St John’s College pulls application for 95 homes at Estover following last minute protests and flawed NHS consultation
- Credit: Archant
Agents acting for St John’s College, Cambridge, today withdrew the application to build 95 homes at Estover, March, following exposure by this newspaper of a flawed consultation process over NHS requirements.
Fenland District Council officers, who were recommending it for approval tomorrow, also faced mounting criticism over the application from veteran March councillor Jan French.
There was also a surprise last minute intervention by Councillor Mike Cornwell, a ward councillor but also the portfolio holder for health and well being, who described non-delivery of the requirements for affordable homes as “a direct affront to our policy”. The college’s agents said the scheme was not viable if they had to provide 25 per cent of the homes as ‘affordable’.
He said: “The application is inadequate and must be re-assessed in more detail before it goes further. “
Withdrawal of an application submitted in the summer of 2015 and left in abeyance since will send shock waves through the development industry.
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It was only 24 hours ago that the NHS did a massive U-turn and decided after all it would like £35,000 for a GP practice in March as part of Fenland Council agreeing to the Estover application.
This followed a sustained campaign by this newspaper to produce up to date assessments of NHS need in March following the revelation that Fenland Council was preparing to accept an outdated report suggesting no 106 agreement (community benefit) NHS funding would be required because March GP surgeries had spare capacity.
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Councillor French claimed that most of the reports attached to the application were out of date.
She also questioned why Middle Level Commissioners had not been asked for their view and also pointed out that housing at Estover was in direct contravention of the town council’s recently approved neighbourhood plan.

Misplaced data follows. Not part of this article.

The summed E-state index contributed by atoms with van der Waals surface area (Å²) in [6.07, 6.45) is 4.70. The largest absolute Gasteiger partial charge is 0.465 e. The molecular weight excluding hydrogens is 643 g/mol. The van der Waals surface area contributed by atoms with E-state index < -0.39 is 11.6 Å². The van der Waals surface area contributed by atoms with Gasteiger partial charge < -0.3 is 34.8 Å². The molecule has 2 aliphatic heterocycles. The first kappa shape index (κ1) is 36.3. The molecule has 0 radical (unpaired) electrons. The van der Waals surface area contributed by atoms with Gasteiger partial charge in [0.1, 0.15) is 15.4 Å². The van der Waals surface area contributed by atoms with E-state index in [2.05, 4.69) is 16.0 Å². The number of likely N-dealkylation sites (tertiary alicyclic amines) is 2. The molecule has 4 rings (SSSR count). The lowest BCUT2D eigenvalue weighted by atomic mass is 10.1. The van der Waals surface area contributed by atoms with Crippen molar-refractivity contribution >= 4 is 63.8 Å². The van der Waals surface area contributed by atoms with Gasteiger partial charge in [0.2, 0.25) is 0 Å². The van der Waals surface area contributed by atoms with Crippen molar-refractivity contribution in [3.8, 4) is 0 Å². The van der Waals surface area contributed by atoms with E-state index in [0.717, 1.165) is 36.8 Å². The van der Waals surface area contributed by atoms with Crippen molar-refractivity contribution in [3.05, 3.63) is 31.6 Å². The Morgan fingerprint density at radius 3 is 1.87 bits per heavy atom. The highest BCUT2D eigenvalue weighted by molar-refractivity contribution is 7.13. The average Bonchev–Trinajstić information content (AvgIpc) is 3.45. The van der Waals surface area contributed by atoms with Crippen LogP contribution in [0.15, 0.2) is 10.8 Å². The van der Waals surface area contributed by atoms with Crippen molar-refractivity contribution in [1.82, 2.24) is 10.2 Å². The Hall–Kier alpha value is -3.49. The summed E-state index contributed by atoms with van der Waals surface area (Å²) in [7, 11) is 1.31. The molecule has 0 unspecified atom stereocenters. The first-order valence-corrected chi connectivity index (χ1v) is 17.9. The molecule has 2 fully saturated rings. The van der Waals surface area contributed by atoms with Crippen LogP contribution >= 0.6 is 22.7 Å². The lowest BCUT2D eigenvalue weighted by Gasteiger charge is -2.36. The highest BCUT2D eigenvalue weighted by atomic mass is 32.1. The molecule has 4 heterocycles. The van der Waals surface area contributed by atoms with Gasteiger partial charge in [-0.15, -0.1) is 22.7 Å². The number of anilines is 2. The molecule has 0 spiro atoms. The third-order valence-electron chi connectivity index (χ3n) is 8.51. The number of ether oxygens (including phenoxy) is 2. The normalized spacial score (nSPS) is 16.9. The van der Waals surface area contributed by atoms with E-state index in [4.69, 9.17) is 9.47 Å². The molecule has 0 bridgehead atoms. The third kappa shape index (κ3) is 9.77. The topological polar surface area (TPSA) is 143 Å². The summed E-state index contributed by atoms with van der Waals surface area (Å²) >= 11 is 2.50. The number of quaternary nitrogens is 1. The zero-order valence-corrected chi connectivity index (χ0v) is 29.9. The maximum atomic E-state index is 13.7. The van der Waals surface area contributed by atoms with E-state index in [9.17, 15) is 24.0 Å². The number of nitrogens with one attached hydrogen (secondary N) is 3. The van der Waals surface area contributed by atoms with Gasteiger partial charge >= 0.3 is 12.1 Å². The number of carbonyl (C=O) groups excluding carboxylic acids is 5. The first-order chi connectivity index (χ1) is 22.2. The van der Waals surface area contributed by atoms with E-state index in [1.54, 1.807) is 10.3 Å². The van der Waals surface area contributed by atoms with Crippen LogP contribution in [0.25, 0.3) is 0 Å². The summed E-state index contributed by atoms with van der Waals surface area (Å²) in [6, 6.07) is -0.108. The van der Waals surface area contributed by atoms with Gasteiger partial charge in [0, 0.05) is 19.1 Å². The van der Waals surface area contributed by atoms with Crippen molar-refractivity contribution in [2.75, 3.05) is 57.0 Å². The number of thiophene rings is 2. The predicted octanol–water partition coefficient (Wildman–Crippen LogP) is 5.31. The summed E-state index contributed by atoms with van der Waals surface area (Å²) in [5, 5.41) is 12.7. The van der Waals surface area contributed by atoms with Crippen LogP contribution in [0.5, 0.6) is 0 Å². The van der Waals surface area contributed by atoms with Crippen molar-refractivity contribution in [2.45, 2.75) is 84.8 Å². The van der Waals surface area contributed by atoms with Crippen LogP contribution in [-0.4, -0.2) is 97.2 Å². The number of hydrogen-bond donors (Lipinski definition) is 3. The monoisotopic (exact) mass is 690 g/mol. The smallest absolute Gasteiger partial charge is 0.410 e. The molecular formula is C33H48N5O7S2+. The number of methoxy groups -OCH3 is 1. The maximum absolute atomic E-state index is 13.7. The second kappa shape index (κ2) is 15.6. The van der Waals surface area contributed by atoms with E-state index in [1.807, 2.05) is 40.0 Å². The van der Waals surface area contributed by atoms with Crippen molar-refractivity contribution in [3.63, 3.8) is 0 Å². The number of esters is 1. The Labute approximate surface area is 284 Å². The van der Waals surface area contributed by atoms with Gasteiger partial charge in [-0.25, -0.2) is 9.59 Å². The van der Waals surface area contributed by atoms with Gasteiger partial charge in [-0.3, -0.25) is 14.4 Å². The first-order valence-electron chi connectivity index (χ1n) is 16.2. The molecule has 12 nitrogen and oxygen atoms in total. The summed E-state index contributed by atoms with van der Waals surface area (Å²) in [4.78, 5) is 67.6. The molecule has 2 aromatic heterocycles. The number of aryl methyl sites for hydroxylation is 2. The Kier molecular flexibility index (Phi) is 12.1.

“I am very relieved this application has been withdrawn,” she said.
Cllr Cornwell raised numerous issues, including access and highways and questioned whether Network Rail could safely say the crossing at Creek Road would be acceptable.
“Have discussions been held with Network Rail to ensure that the crossing is suitable to carry increased traffic from this and the most likely further development of the site?” he said.
Cllr Cornwell also said the new housing estate would be isolated from the town, there were drainage issues not yet considered, and there was a proven limited NHS provision in March with a considerable NHS waiting list for access to services.
“On the matter of GP practices I suspect the response is based upon approved surgery capacity levels which do not reflect service delivery viability. It is well known that there are a number of GP vacancies locally, indeed the Cambridgeshire and Peterborough Clinical Commissioning Group is unable to deliver its new ‘local urgent care hub’ in South Fens, which includes March, until such time as GPs can be recruited for local practices as they are required to support the hub”.
Fenland’s chief planning officer Nick Harding said he received an email from NHS England just before noon today setting out their requirements.
The email said that “mitigation should be secured to increase capacity at Mercheford House surgery in the form of a capital contribution of £34,546 through the S106 agreement”.
In their original email NHS England told Fenland Council that” we currently have GP capacity in the March locality and would therefore not be seeking a section 106 agreement”.
The supporting file with the original NHS response was not among 471 documents on the Fenland Council website.
On Thursday night planning committee chairman Alex Miscandlon told me the NHS report was on line but by Friday he agreed it was not there.
On Monday it was still missing and following a series of emails Mr Harding suddenly revealed the existence of the 11th hour email from NHS requesting £35,000.
This newspaper has now asked MP Steve Barclay to intervene and get to the bottom of it.
Mr Barclay is also a Government health minister and has been asked to investigate the original claim by the NHS that no money was needed. Throughout the weekend our readers have been asked for their experience of NHS provision in March – overwhelmingly they felt there was no spare capacity, as suggested in the earlier response.